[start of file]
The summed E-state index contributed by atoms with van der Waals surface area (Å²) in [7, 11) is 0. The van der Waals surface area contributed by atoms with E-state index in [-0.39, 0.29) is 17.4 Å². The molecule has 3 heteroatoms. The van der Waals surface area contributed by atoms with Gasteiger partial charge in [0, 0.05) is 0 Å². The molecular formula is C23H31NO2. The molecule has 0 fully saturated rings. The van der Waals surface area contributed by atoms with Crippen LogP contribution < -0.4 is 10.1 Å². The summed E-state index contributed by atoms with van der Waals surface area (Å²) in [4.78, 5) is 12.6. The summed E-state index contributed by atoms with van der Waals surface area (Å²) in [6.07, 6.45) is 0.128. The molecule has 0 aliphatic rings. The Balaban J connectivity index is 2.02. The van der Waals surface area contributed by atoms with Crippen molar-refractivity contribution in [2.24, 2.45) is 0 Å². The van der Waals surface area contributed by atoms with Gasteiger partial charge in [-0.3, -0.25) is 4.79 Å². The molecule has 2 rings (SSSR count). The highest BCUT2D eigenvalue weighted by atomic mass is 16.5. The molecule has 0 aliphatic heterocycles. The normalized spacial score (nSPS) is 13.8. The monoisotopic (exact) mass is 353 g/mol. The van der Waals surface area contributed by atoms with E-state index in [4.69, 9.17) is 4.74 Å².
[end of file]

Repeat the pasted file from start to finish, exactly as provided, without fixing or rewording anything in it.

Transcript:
The summed E-state index contributed by atoms with van der Waals surface area (Å²) in [7, 11) is 0. The van der Waals surface area contributed by atoms with E-state index in [-0.39, 0.29) is 17.4 Å². The molecule has 3 heteroatoms. The van der Waals surface area contributed by atoms with Gasteiger partial charge in [0, 0.05) is 0 Å². The molecular formula is C23H31NO2. The molecule has 0 fully saturated rings. The van der Waals surface area contributed by atoms with Crippen LogP contribution < -0.4 is 10.1 Å². The summed E-state index contributed by atoms with van der Waals surface area (Å²) in [4.78, 5) is 12.6. The summed E-state index contributed by atoms with van der Waals surface area (Å²) in [6.07, 6.45) is 0.128. The molecule has 0 aliphatic rings. The Balaban J connectivity index is 2.02. The van der Waals surface area contributed by atoms with Crippen molar-refractivity contribution in [2.24, 2.45) is 0 Å². The van der Waals surface area contributed by atoms with Gasteiger partial charge in [-0.3, -0.25) is 4.79 Å². The molecule has 2 rings (SSSR count). The highest BCUT2D eigenvalue weighted by atomic mass is 16.5. The molecule has 0 aliphatic heterocycles. The normalized spacial score (nSPS) is 13.8. The monoisotopic (exact) mass is 353 g/mol. The van der Waals surface area contributed by atoms with E-state index in [4.69, 9.17) is 4.74 Å².